A source of water pollution

For many years, fingers have been pointed at agriculture whenever pesticides are detected in rivers and streams. Studies carried out by Eawag and Empa now show that built-up areas also account for a considerable proportion of such inputs. For example, substances can be leached out of facade renders and paints by rainwater and enter the environment, where they may have toxic effects on organisms. In cooperation with manufacturers, cantonal authorities and other partners, the researchers have studied these leaching processes and are currently discussing ways of tackling the problem.

Caption: Collection of samples from a rainwater drain in a new residential area in Volketswil (Canton Zurich).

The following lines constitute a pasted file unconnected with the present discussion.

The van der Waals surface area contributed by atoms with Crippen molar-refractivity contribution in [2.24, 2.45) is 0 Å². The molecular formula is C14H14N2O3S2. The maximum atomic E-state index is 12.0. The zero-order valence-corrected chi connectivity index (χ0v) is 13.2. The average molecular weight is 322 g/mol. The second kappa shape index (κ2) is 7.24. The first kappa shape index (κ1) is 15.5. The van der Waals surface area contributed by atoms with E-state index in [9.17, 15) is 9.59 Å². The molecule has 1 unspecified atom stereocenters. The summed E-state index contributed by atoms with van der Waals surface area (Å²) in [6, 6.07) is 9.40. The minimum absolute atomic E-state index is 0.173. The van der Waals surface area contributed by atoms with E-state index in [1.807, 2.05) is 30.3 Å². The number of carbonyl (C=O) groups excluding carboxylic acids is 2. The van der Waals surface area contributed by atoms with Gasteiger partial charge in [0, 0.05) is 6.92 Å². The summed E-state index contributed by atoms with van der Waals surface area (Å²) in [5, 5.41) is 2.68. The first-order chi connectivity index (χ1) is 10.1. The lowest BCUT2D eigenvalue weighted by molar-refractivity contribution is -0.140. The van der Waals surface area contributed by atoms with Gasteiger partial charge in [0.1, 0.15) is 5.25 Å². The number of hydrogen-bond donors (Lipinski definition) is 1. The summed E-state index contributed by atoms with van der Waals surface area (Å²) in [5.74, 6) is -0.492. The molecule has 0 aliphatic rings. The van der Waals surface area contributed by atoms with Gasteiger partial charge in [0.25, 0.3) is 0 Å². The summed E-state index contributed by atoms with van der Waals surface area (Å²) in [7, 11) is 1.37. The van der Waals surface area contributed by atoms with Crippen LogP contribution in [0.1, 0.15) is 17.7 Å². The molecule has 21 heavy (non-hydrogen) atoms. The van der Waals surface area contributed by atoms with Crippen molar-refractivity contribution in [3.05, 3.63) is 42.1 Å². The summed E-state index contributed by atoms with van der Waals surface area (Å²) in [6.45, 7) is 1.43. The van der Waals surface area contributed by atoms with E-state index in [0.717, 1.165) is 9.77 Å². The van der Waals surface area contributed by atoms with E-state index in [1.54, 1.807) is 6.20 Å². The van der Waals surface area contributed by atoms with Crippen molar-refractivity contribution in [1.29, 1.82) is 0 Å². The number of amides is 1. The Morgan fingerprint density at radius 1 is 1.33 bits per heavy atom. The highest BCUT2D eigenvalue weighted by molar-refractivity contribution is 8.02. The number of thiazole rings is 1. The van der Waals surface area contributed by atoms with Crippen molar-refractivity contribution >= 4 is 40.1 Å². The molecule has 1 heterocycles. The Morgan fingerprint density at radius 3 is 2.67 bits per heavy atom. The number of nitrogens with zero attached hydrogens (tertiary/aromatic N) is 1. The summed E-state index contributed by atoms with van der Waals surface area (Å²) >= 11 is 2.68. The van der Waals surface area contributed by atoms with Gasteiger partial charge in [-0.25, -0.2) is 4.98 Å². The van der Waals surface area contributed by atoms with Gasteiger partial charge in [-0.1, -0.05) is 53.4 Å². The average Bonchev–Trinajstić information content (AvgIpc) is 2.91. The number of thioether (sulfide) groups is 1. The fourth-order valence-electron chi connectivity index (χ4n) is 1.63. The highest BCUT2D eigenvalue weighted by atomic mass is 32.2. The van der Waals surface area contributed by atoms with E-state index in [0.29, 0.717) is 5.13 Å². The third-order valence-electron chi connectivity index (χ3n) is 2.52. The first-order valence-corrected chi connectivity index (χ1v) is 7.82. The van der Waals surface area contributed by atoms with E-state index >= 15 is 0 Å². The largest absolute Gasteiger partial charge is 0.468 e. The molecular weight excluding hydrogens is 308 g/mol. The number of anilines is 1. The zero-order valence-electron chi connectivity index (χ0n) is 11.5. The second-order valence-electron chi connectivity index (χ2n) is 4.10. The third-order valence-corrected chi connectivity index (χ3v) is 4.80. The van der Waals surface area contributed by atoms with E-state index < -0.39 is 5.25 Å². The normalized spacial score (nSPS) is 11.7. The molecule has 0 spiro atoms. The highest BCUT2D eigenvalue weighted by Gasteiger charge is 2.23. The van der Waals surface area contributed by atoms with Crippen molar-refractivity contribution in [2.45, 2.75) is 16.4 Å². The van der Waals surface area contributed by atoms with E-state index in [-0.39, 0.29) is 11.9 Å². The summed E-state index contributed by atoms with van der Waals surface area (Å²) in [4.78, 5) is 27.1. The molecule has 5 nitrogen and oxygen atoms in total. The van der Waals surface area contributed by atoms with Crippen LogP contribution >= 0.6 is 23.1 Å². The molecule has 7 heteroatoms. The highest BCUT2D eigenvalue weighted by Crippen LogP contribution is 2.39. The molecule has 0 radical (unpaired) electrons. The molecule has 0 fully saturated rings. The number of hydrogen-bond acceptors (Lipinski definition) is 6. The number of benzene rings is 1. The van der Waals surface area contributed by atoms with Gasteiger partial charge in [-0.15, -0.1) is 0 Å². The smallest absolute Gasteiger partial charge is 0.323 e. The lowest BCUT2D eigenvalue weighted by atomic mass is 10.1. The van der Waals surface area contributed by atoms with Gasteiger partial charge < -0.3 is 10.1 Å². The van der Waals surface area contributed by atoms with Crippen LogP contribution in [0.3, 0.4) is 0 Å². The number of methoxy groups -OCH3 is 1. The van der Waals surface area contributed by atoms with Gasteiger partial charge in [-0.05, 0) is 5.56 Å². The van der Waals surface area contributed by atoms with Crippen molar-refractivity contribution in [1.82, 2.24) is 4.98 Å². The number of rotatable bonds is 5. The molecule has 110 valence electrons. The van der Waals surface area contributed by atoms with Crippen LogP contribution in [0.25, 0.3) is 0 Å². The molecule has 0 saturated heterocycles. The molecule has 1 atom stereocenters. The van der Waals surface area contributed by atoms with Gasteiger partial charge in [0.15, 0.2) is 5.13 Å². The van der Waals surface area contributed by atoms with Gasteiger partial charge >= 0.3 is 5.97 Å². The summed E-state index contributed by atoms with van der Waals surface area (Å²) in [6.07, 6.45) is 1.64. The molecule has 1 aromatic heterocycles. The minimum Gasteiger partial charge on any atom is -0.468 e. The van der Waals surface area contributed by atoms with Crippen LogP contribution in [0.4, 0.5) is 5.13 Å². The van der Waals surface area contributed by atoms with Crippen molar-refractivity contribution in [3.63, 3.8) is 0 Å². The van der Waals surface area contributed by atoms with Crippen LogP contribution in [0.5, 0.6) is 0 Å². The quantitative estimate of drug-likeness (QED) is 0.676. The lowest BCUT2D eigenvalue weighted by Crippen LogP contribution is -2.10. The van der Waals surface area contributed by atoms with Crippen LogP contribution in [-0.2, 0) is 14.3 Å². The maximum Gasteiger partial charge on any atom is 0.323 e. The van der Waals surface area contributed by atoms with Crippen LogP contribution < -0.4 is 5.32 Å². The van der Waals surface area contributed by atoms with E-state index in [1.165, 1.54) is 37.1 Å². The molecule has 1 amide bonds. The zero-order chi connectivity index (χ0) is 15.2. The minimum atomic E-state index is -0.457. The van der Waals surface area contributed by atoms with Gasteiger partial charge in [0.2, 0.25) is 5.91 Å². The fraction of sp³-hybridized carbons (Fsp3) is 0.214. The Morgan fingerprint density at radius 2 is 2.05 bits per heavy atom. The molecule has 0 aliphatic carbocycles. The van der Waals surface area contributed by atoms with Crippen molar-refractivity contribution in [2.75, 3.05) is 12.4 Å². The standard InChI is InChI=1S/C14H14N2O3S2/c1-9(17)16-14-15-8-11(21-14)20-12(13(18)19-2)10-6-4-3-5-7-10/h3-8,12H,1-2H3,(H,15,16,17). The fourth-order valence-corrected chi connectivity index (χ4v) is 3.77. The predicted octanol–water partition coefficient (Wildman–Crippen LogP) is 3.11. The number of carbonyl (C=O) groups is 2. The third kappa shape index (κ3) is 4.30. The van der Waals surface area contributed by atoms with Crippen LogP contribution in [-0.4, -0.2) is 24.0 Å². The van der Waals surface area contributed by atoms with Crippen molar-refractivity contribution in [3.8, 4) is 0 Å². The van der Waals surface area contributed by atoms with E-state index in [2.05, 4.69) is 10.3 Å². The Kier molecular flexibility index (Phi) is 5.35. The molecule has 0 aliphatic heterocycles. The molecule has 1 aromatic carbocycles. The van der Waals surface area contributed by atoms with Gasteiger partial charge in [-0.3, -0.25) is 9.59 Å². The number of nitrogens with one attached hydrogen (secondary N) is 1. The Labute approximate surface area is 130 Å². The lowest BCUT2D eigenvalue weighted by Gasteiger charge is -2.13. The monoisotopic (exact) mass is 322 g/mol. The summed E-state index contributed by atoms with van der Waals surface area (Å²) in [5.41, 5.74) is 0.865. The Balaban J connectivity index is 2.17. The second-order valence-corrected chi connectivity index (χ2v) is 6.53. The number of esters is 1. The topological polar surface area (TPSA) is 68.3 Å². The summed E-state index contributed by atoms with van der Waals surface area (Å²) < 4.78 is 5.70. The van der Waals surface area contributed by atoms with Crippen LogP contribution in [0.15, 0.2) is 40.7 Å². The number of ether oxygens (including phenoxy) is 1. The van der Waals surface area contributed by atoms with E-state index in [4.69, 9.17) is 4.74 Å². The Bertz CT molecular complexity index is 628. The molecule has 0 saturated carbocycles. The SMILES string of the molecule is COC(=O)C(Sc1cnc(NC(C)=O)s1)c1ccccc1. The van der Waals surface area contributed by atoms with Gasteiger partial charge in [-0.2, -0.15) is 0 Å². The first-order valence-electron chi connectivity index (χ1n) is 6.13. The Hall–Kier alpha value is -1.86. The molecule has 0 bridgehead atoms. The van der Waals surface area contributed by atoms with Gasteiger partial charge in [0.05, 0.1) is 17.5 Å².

The Zurich Office of Waste, Water, Energy and Air (Awel) routinely analyses surface waters for pesticides, and excessive pesticide concentrations are regularly found in individual watercourses. Recent measurements carried out on the Furtbach stream (at Würenlos) and on the Glatt river identified 26 active substances. In the case of 22 compounds, the quality standard specified in the Federal Water Protection Ordinance (maximum level of 0.1 μg/l) was exceeded, with concentrations in some cases being several times higher than permitted. Not all of these substances can be of agricultural origin: certain agents are prohibited for agricultural applications, or their concentrations do not exhibit the seasonal pattern typical of products used in the fields, so they must come from a different source. These findings are confirmed by studies performed by Eawag on effluents from wastewater treatment plants and on rainwater runoff in the catchment of Lake Greifen, which clearly indicate that non-agricultural sources also contribute significantly to water pollution via urban drainage.